I.T.P is an immune disorder in which the blood doesn’t clot normally. This is a blood disorder characterized by a decrease in the number of platelets in the blood. This condition is now more commonly referred to as immune thrombocytopenia (ITP). ITP can cause excessive bruising and bleeding. An unusually low level of platelets, or thrombocytes, in the blood results in ITP. Platelets are produced in the bone marrow. They help stop bleeding by clumping together to form a clot that seals cut or small tears in blood vessel walls and tissues. If your blood doesn’t have enough platelets, it’s slow to clot. Internal bleeding or bleeding on or under the skin can result.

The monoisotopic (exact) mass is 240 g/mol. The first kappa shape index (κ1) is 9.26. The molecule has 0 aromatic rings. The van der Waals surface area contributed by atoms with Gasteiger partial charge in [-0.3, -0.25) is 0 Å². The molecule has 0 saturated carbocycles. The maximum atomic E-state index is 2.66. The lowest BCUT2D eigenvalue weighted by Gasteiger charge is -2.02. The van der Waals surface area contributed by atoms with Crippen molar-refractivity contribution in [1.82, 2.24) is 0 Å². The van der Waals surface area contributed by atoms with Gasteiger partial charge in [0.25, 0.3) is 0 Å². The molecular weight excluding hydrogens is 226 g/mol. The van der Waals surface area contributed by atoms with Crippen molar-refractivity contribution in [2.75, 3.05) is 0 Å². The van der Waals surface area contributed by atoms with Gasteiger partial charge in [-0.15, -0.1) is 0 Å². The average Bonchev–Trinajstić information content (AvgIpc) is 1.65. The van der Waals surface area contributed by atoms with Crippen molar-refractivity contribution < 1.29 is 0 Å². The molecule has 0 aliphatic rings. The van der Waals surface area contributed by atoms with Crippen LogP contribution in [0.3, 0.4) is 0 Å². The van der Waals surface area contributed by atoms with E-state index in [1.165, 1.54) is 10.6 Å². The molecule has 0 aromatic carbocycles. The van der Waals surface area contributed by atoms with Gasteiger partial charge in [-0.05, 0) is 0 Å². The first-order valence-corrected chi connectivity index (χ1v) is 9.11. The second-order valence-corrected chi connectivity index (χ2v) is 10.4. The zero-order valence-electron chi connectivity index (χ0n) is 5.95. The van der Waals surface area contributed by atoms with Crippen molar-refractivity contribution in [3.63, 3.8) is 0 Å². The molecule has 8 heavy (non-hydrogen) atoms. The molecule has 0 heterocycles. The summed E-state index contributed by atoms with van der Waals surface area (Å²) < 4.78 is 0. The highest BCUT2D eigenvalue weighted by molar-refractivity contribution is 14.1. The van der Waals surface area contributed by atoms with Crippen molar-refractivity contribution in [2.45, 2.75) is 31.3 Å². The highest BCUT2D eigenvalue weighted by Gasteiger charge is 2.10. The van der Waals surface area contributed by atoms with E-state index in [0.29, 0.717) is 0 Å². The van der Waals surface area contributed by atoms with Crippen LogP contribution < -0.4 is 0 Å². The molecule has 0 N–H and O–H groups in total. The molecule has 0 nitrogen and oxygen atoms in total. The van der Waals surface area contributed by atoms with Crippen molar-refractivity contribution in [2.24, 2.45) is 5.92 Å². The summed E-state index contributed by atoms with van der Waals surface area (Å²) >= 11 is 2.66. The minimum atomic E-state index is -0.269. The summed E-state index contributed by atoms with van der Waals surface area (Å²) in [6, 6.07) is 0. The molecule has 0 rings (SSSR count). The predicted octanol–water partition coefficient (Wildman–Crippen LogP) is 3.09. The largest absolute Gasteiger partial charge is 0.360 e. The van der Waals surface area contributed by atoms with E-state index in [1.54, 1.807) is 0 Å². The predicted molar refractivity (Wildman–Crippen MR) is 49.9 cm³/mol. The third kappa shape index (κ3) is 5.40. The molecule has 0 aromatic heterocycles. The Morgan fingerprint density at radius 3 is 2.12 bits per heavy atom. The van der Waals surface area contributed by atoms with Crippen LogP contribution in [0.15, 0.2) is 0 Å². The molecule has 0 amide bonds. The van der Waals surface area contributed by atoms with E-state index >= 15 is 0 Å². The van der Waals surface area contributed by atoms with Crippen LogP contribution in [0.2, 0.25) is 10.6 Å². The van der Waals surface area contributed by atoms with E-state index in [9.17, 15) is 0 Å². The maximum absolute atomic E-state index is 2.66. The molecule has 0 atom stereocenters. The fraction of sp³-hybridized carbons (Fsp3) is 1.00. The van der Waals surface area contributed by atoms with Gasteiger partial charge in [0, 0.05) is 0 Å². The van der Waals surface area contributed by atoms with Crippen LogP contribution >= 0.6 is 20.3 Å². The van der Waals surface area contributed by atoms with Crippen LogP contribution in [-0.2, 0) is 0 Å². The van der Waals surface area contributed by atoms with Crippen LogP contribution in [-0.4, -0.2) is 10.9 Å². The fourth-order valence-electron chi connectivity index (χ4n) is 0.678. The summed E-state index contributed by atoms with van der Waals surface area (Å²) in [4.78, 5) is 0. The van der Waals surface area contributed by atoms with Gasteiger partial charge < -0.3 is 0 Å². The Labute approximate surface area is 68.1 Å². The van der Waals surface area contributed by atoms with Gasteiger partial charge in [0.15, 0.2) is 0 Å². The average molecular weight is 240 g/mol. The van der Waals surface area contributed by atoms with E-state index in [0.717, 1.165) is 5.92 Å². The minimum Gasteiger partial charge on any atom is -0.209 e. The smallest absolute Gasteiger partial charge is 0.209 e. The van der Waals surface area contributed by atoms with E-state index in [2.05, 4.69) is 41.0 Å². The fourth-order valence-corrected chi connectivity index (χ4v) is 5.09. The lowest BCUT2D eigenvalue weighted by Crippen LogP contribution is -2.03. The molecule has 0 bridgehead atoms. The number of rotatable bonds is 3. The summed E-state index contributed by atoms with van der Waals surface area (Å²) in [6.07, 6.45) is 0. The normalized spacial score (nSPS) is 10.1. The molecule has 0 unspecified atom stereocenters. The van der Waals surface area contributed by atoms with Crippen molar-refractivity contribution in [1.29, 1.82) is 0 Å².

• bruising easily
• pinpoint-sized Petechiae, often on the lower legs
• spontaneous nosebleeds
• bleeding from the gums (for example, during dental work)
• blood in the urine
• blood in the stool
• internal bleeding
• abnormally heavy or long menstruation
• prolonged bleeding from cuts
• profuse bleeding during surgery
Normally, a person who appears to have been cured of ITP will experience a relapse, perhaps months or even years after the initial episode. If this happens the person will need repeat treatment. In most cases, the relapse seems to be triggered by a viral infection.